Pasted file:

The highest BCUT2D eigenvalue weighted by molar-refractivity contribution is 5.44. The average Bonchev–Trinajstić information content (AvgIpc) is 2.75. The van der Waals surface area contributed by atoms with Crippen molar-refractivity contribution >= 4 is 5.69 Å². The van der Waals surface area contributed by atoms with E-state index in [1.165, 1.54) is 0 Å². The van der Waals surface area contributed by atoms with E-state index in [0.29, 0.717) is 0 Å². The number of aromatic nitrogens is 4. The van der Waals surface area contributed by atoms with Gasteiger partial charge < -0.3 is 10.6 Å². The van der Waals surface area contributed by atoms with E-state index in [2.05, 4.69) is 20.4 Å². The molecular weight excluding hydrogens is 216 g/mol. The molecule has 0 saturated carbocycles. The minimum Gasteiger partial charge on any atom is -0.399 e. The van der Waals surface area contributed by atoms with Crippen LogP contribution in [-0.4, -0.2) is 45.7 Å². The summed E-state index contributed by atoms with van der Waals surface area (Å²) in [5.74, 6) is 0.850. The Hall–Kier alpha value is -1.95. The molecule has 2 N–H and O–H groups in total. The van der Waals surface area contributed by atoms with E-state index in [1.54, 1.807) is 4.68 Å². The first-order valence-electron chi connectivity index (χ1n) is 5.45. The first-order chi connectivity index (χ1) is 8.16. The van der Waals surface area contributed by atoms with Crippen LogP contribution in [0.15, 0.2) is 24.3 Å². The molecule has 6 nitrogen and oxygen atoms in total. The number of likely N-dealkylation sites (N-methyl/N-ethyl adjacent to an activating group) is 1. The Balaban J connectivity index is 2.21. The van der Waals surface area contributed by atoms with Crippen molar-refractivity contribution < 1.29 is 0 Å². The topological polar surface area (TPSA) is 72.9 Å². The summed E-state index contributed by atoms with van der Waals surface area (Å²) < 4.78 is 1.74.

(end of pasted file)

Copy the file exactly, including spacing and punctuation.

The highest BCUT2D eigenvalue weighted by molar-refractivity contribution is 5.44. The average Bonchev–Trinajstić information content (AvgIpc) is 2.75. The van der Waals surface area contributed by atoms with Crippen molar-refractivity contribution >= 4 is 5.69 Å². The van der Waals surface area contributed by atoms with E-state index in [1.165, 1.54) is 0 Å². The van der Waals surface area contributed by atoms with E-state index in [0.29, 0.717) is 0 Å². The number of aromatic nitrogens is 4. The van der Waals surface area contributed by atoms with Gasteiger partial charge < -0.3 is 10.6 Å². The van der Waals surface area contributed by atoms with E-state index in [2.05, 4.69) is 20.4 Å². The molecular weight excluding hydrogens is 216 g/mol. The molecule has 0 saturated carbocycles. The minimum Gasteiger partial charge on any atom is -0.399 e. The van der Waals surface area contributed by atoms with Crippen LogP contribution in [-0.4, -0.2) is 45.7 Å². The summed E-state index contributed by atoms with van der Waals surface area (Å²) in [5.74, 6) is 0.850. The Hall–Kier alpha value is -1.95. The molecule has 2 N–H and O–H groups in total. The van der Waals surface area contributed by atoms with E-state index in [1.54, 1.807) is 4.68 Å². The first-order valence-electron chi connectivity index (χ1n) is 5.45. The first-order chi connectivity index (χ1) is 8.16. The van der Waals surface area contributed by atoms with Crippen LogP contribution in [0.15, 0.2) is 24.3 Å². The molecule has 6 nitrogen and oxygen atoms in total. The number of likely N-dealkylation sites (N-methyl/N-ethyl adjacent to an activating group) is 1. The Balaban J connectivity index is 2.21. The van der Waals surface area contributed by atoms with Crippen molar-refractivity contribution < 1.29 is 0 Å². The topological polar surface area (TPSA) is 72.9 Å². The summed E-state index contributed by atoms with van der Waals surface area (Å²) < 4.78 is 1.74.